Don’t Look Now: David Herndon Has Been Effective

Since being demoted for the first time in 2011 to make room for J.C. Romero, David Herndon has not allowed an earned run and has an 8 to 1 strikeout to walk ratio. Herndon, who has been used primarily in mop-up situations, was optioned to regain command of his slider, according to David Hale of Delaware Online’s interview with Phils’ pitching coach Rich Dubee. In his first 11 appearances of 2011 before his initial demotion, Herndon gave up 14 hits, walked 7, gave up 3 home runs, and only struck out in 10.2 innings pitched. Since returning, Herndon has struck out 8, has walked none while hitting one batter, while posting a .200 BAA, lowering his ERA from 9.28 to 4.57 in 11 innings pitched across 7 appearances.

Herndon’s improvement could be due to any number of factors: line-ups faced, a regression to the mean, role (mop-up or high pressure), or small sample size.

Line-Ups Face Theory

Examining the line-ups he faced, no immediate trends are found. Against teams in playoff contention (my criteria – teams either in first place or within two games of a division or Wild Card lead), Herndon had the following lines:

Before first demotion:

@Atlanta – 1.0 IP, 0 R, 0 H, 0 BB

Milwaukee – 0.1 IP, 0 R, 0 H, 0 BB

Milwaukee – 0.0 IP, 3 R, 3 ER, 2 H, 1 BB, 1 HR

@ Arizona – 2.0 IP, 1 R, 1 ER, 3 H, 1 BB

Two returns after first demotion:

Texas – 1.2 IP, 0 R, 0 H, 1 K, 1 HBP

Cincinnati – 1.0 IP, 0 R, 0 H, 1 K, 0 BB

Cincinnati – 2.1 IP, 0 R, 0 H,  0 BB

Seattle – 1.0 IP, 0 R, 1 H, 0 BB

As you can see, Herndon has fared well since his return in a very small sample size against teams that are currently in the playoff picture, particularly after his first demotion. Herndon’s tough game against Milwaukee continues to haunt his overall ERA; if you remove the 3 ER from that game, he would currently have a 3.40 ERA rather than a 4.57 ERA, which, if anything, speaks to the small sample size. Herndon’s next two worst performances (2 ER on 2 H against the Astros and 3 ER on 2 H, 1 BB, and 2 HR against the Mets) came before his demotion and were against teams struggling to compete. Herndon’s success hasn’t necessarily been based on which line-ups he is facing.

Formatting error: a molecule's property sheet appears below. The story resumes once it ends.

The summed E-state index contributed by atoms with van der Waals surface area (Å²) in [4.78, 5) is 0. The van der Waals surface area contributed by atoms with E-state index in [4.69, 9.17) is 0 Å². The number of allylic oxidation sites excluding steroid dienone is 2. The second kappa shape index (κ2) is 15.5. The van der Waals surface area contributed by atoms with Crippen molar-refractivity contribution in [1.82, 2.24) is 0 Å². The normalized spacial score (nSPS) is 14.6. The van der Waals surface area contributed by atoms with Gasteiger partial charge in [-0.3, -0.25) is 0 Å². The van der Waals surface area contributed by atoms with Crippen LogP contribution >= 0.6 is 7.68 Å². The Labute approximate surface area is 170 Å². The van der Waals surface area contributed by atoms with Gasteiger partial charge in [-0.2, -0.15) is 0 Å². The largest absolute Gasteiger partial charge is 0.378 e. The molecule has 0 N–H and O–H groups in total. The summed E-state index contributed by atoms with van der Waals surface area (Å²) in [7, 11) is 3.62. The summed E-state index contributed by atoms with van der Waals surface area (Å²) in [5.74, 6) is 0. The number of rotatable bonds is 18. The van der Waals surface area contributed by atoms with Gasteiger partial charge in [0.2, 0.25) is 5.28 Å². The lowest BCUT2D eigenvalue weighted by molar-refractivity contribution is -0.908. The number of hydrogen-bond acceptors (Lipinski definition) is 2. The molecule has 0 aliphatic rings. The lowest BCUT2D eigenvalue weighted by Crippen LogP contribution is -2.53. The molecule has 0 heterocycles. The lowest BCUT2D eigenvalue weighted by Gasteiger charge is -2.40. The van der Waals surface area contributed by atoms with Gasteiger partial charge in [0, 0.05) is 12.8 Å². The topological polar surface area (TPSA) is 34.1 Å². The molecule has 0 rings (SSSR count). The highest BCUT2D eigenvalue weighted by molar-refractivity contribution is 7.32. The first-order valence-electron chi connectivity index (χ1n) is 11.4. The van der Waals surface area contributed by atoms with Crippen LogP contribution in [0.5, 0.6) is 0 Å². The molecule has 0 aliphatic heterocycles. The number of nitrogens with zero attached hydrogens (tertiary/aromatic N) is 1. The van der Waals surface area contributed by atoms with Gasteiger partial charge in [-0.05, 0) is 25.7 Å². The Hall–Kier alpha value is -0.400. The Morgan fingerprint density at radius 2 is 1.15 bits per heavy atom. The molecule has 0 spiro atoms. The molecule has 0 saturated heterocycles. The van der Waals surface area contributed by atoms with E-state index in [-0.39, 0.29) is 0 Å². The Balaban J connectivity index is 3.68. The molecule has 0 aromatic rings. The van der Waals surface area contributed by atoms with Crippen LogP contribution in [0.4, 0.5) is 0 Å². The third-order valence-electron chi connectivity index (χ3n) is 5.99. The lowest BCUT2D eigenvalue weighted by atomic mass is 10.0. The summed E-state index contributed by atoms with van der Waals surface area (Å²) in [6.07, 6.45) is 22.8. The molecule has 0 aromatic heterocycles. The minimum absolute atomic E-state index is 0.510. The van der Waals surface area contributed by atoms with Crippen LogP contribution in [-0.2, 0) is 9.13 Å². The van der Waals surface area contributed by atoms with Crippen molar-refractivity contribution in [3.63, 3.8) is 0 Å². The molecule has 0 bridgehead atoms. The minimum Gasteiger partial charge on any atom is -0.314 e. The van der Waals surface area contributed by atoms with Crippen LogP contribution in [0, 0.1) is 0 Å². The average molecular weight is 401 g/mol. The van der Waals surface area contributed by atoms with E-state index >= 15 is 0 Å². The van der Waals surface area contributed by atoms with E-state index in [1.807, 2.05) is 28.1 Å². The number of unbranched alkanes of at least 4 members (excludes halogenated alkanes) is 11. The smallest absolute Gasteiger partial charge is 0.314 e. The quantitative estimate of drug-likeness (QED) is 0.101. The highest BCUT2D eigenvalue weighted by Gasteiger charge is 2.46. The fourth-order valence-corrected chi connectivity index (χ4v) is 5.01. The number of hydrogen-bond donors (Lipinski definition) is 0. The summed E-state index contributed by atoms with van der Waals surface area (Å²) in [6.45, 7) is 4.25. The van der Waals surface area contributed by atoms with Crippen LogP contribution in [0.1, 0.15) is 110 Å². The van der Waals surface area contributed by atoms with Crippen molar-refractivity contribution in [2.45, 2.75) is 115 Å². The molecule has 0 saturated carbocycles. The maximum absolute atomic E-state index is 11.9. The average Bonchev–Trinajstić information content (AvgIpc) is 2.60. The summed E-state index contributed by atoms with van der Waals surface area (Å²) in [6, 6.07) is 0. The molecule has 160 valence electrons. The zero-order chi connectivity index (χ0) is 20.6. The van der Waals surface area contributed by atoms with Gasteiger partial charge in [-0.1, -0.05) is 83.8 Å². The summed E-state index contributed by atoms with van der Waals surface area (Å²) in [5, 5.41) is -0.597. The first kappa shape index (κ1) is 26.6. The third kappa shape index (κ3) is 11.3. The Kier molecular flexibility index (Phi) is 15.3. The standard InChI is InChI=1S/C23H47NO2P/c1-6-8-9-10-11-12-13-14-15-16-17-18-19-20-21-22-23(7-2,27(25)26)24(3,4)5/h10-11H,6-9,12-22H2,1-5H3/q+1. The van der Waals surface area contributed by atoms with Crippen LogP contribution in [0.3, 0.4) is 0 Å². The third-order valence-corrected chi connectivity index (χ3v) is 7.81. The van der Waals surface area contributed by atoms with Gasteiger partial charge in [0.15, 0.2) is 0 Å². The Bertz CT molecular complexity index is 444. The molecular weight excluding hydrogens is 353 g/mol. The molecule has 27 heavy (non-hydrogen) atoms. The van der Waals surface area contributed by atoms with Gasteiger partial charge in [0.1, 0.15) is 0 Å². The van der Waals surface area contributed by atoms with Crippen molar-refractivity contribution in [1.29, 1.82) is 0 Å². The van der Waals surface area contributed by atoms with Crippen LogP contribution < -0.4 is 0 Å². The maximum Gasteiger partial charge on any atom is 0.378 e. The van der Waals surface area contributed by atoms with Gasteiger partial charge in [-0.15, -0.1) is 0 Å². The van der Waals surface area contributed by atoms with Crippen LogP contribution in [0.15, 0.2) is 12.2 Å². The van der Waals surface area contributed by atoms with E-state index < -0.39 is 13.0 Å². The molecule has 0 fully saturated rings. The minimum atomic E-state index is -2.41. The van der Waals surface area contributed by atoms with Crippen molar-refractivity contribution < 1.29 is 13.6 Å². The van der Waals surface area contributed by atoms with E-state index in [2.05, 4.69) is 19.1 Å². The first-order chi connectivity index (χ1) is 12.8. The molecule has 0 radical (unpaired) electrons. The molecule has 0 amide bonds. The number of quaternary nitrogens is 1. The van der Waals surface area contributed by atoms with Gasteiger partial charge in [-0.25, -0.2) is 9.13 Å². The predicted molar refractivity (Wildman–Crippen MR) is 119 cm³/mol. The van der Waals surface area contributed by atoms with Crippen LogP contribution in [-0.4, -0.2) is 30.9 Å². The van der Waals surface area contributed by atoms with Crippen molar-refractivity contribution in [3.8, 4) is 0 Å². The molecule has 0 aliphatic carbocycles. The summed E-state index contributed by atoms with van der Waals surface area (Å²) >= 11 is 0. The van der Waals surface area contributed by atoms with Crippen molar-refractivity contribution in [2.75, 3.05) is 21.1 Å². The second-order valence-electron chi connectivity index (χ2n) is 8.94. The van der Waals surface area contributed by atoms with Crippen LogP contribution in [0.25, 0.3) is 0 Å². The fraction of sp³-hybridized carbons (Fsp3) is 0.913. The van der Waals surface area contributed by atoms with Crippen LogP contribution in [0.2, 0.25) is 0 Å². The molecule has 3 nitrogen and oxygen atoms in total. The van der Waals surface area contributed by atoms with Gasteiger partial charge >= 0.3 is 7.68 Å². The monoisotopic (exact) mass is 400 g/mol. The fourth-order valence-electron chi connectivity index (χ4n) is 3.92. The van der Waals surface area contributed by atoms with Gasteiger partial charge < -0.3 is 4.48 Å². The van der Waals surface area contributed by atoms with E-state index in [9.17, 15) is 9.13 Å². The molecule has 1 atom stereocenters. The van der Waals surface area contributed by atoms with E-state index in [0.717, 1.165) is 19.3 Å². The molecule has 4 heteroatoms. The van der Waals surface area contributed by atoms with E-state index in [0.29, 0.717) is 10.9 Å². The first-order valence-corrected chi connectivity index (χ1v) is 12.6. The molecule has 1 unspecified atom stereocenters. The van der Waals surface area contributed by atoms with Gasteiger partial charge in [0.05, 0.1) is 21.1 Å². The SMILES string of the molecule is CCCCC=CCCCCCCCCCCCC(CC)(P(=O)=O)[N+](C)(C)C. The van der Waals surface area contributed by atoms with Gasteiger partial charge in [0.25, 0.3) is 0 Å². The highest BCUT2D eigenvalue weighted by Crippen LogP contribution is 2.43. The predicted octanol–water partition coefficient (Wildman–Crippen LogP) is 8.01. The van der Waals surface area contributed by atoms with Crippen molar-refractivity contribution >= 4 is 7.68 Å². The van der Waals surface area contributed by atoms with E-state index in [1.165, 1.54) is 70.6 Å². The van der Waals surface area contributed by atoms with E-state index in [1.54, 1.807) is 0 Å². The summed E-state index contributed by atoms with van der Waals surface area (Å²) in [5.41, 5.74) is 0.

Regression to the Mean Theory

As a Rule 5 Draft Choice in 2010, the Phillies were required to maintain Herndon on their 25-man roster for the entire year or they would have to offer his rights back to his original team, the Los Angeles Angels. Prior to 2010, the highest level Herndon reached was Double A, but had a reputation for being a ground ball-inducing sinker-baller who relied on the pitch to get ground-ball outs. Herndon does not make batters swing and miss, as indicated by his 8% swinging strike percentage, 5% before his first demotion and a much improved 11% after. The 8% swinging strike percentage directly matches his total from 2010.

His other key stats, ERA, BB/9 IP, K/9 IP, and WHIP remain relatively the same, too:

Year Age Tm Lg ERA G IP H R ER HR BB IBB SO HBP WHIP H/9 HR/9 BB/9 SO/9 SO/BB
2010 24 PHI NL 4.30 47 52.1 67 27 25 2 17 4 29 2 1.605 11.5 0.3 2.9 5.0 1.71
2011 25 PHI NL 4.57 18 21.2 22 12 11 3 7 0 11 1 1.338 9.1 1.2 2.9 4.6 1.57
2 Seasons 4.38 65 74.0 89 39 36 5 24 4 40 3 1.527 10.8 0.6 2.9 4.9 1.67
162 Game Avg. 4.38 68 77 93 41 38 5 25 4 42 3 1.527 10.8 0.6 2.9 4.9 1.67

Provided by Baseball-Reference.com: View Original Table
Generated 6/19/2011.

Returning to ground balls, Herndon’s improvement directly coincided with the amount of ground balls he was able to induce, as seen here in the this graph generated by the awesome Fan Graphs:

The Role Theory (Mop Up v. High Pressure)